The iced deck can be dicey, too, and takes some getting used to.
Ice forms quickly on surfaces, but the reliable systems thaw out the frost, once operational.
No doubt, these trials are also a test of the crew’s resilience and perseverance.
While the Indian Navy does not necessarily have compelling requirements that mandate its warships to navigate through such extreme conditions, the sea trials are a proof of capability and robust construction.
The INS Teg took almost five years to be built and will join the Indian Navy on Friday.
The INS Teg, and the Tarkash and Trikand that will follow, will differ from the earlier Talwar-class frigates by carrying the BrahMos supersonic cruise missile, instead of the Klub-N missile.
The Talwar-class is a stealth warship design and the INS Teg is the first of the second batch of three warships being acquired by the navy.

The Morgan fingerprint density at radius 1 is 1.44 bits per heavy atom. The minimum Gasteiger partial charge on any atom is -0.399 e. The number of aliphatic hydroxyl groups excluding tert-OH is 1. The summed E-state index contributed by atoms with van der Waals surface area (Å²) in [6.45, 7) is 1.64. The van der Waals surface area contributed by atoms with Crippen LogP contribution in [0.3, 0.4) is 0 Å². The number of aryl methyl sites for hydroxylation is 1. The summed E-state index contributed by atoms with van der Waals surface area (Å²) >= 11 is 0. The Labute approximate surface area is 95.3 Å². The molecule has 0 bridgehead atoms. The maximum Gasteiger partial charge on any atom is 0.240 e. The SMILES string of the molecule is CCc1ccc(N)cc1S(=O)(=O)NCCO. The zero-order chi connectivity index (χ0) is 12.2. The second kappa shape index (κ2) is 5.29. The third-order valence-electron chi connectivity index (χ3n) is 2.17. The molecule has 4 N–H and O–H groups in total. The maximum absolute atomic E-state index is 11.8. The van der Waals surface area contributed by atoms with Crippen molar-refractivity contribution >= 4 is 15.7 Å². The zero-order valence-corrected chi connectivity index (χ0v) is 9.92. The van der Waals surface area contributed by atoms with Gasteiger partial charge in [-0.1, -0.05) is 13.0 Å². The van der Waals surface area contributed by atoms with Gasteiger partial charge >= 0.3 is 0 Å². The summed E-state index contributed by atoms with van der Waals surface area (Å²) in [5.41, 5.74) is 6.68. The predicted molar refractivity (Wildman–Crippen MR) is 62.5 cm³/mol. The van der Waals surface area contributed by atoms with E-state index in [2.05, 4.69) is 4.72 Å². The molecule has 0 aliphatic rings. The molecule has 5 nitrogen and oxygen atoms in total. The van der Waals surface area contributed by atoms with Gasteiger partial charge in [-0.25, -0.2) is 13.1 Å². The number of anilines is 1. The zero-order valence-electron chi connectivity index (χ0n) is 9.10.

The INS Teg is a Talwar-class (Krivak III) frigate built by the Yantar shipyard in Russia.
Follow Saurabh Joshi on Twitter @ http://www.twitter.com/saurabhjoshi
Saurabh is a journalist based in New Delhi, India who has worked in print, television as well as internet news media. Besides defense and strategy, his past assignments have included reporting from Kashmir, coverage of terror strikes as well as election coverage from all over India. He has a Bachelors degree in Journalism (Honors) as well as a law degree (LLB), both from the University of Delhi.
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